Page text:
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Creative Clarity: The How, Where and Why We Work

Each creative has a different method of creating. Getting the work done is difficult for many of us because there is no format for us to follow. In a traditional career or job there are parameters for work - set hours, expectations, duties, deadlines. When you’re self employed or just starting to set up a creative practice it can be hard to hammer out how to get the ‘work’ done, especially when you want your creativity to remain separate from traditional work. The stumbling block is learning how you work best to get the most out of your creative practice. Unfortunately there isn’t a one size fits all solution, but today I want to dive into the different ways we work and see if any resonate with you.


Disseminating how you Learn

The first step to learning how you work is to figure out how you learn. There are patterns in our life that stay with us. As creatives we believe we are lifelong learners. It only stands to reason that how we learn can translate into how we work by tapping into our innate impulses and way of iterating with the world. There are typically three main camps we can be sorted into. I know what you’re thinking here. The point of choosing a creative life is because we don't operate the same way the larger society does, but we all have similarities as human beings and though we may each be unique we can make some generalizations to help us map out the best way for us to engage with the world and our creativity.

The Four most known types of learners are as follows:

Visual Learners: If you are a visual learner you tend to reach understanding of new material by seeing it, mapping it out, vizualization exercises and diagrams. These types of learners may be drawn to visual art as it shows our experiences with the world and is primed to be experienced and understood by those who receive information visually. They may think in pictures and need visual cues for directions.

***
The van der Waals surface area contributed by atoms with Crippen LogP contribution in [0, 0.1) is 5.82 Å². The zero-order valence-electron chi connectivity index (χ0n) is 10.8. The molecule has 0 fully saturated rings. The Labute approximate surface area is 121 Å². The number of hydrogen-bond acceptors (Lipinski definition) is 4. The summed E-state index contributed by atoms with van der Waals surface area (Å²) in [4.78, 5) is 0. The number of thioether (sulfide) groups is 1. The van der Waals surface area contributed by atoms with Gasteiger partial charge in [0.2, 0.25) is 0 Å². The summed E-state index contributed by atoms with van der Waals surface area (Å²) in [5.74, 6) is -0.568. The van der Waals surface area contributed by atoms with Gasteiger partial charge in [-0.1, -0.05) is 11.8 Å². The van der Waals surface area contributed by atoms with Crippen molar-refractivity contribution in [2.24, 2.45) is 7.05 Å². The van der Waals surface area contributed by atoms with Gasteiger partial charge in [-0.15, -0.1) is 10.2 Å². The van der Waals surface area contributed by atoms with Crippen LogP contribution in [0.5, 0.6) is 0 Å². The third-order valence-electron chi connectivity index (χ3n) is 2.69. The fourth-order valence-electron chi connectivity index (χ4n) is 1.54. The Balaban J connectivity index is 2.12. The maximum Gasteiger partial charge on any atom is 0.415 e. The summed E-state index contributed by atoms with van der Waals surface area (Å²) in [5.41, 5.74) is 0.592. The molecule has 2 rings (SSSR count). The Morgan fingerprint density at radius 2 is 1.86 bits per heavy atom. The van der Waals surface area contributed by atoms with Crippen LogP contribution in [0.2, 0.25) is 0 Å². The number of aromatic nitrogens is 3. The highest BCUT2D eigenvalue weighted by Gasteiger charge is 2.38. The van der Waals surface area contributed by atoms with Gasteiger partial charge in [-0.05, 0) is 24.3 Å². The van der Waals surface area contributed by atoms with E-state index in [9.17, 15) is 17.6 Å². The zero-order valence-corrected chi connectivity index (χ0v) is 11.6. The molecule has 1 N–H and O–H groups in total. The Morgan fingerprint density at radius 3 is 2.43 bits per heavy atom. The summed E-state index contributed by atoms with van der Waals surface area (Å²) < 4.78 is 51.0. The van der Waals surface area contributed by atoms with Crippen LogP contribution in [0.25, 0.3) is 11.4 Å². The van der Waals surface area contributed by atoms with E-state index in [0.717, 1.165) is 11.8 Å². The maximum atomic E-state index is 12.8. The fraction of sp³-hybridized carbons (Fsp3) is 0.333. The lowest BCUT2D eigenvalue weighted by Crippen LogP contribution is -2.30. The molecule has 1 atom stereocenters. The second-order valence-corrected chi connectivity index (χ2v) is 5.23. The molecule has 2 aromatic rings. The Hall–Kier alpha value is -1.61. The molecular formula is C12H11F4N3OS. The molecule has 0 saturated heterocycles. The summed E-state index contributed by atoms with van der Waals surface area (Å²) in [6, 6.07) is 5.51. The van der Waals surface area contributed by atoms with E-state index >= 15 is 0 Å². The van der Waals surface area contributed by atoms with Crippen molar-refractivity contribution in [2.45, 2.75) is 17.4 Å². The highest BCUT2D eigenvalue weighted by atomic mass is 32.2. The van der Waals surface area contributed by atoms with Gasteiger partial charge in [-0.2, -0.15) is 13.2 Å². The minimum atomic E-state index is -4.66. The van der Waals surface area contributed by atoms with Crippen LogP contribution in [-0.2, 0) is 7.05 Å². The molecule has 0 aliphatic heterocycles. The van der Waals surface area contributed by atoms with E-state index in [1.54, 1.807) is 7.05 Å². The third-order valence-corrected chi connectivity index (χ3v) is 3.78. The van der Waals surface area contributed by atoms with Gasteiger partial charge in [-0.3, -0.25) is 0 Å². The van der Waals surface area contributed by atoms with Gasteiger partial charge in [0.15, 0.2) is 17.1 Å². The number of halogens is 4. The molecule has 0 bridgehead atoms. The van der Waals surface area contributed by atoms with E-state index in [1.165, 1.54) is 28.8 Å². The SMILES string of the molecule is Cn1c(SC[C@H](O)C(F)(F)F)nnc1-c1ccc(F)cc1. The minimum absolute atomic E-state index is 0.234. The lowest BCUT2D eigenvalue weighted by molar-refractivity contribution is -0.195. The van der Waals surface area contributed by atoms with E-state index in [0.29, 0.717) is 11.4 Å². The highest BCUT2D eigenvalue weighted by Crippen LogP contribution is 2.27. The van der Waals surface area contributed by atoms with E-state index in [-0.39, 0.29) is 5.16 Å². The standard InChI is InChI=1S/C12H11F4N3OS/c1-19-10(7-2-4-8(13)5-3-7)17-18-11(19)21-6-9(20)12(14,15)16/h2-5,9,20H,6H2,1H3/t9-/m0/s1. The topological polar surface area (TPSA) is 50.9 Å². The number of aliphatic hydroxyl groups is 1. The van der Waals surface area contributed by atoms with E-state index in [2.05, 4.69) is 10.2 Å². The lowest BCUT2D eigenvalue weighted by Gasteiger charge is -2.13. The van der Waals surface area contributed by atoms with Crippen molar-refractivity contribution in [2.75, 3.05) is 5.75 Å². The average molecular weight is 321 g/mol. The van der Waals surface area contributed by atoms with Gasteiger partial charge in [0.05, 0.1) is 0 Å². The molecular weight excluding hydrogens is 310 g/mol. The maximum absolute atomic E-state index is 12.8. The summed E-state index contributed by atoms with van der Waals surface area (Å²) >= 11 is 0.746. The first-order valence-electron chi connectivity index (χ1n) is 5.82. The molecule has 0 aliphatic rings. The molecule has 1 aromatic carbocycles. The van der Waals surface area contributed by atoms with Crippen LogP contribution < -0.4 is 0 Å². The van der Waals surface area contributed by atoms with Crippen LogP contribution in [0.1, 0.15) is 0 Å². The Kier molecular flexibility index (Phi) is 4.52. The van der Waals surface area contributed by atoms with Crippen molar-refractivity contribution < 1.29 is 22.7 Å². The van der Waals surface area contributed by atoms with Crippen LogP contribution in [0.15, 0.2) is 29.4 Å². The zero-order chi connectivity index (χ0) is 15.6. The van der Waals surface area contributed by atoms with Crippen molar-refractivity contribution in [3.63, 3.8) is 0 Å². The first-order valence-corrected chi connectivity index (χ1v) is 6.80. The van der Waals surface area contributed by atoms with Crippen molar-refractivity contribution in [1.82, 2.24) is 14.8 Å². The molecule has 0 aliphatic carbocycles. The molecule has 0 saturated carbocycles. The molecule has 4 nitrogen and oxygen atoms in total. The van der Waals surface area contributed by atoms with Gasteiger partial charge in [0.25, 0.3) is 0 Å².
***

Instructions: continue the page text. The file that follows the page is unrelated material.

What does that mean for work: If you are a visual person, regardless of creative discipline, you may find that the best way to work is with images. Conceptualizing an idea with pictures and diagrams may help get the ideas out into the world for you to look at and fit together. Visually displaying your creative ideas will help you keep track of your creative projects, their progress and your own wonder.

Auditory Learners: If you learn best through auditory input chances are you enjoy audiobooks and podcasts to a great extent, particularly as a way of learning new information. Lectures are wonderful experiences for you and conversation is a great way to exchange ideas. They may be drawn to auditory forms of creation such as podcasts or have musical inclinations. Hearing information helps it to stick in their memory and their thought patterns may be more of an internal dialogue they hear as they think.

What does that mean for work: You might keep track of your ideas through a voice recording on your phone, or talking ideas through with another person or on your own. Hearing your creative ideas spoken out loud, explaining them and working through the roadblocks that pop up may be the best way for you to get a handle on all of the magnificent creative energy bouncing around your brain.

Writing/Reading Learners: If you learn best through academic input (that’s what I’m going with) you find textbooks and pen to paper note taking to be most effective for retaining new information. Piles of notebooks are a treasure trove in your desk and you probably have a small library of encyclopedias stashed away somewhere, or an extensive number of digital articles saved on your hard drive. They might be drawn to writing as a creative outlet and feel most at peace when their ideas are written down somewhere for them to pursue later. Their thoughts may manifest in written representations or run through their mind like a narration in a novel.

What does that mean for work: Making lists of your creative projects, word webbing your ideas to flesh them out. Whatever the method, writing it down, keeping a creative journal, an idea notebook or a note app on your phone is a great way to capture those beautiful moments of creativity and organize your creative projects.

Kinesthetic Learners: If you learn best by doing, the actual task you are learning is important to engage in for maximal information transfer. By doing the thing, creating the thing or touching the thing you find a deeper understanding of the material and how it works. They may enjoy movement as a creative outlet, find themselves tinkering or fidgeting often and have light bulb moments when they physically participate in the experience. Sculpting, pottery or coding may be great examples of where you can find thriving kinesthetic creatives as well as the world of dance and exercise.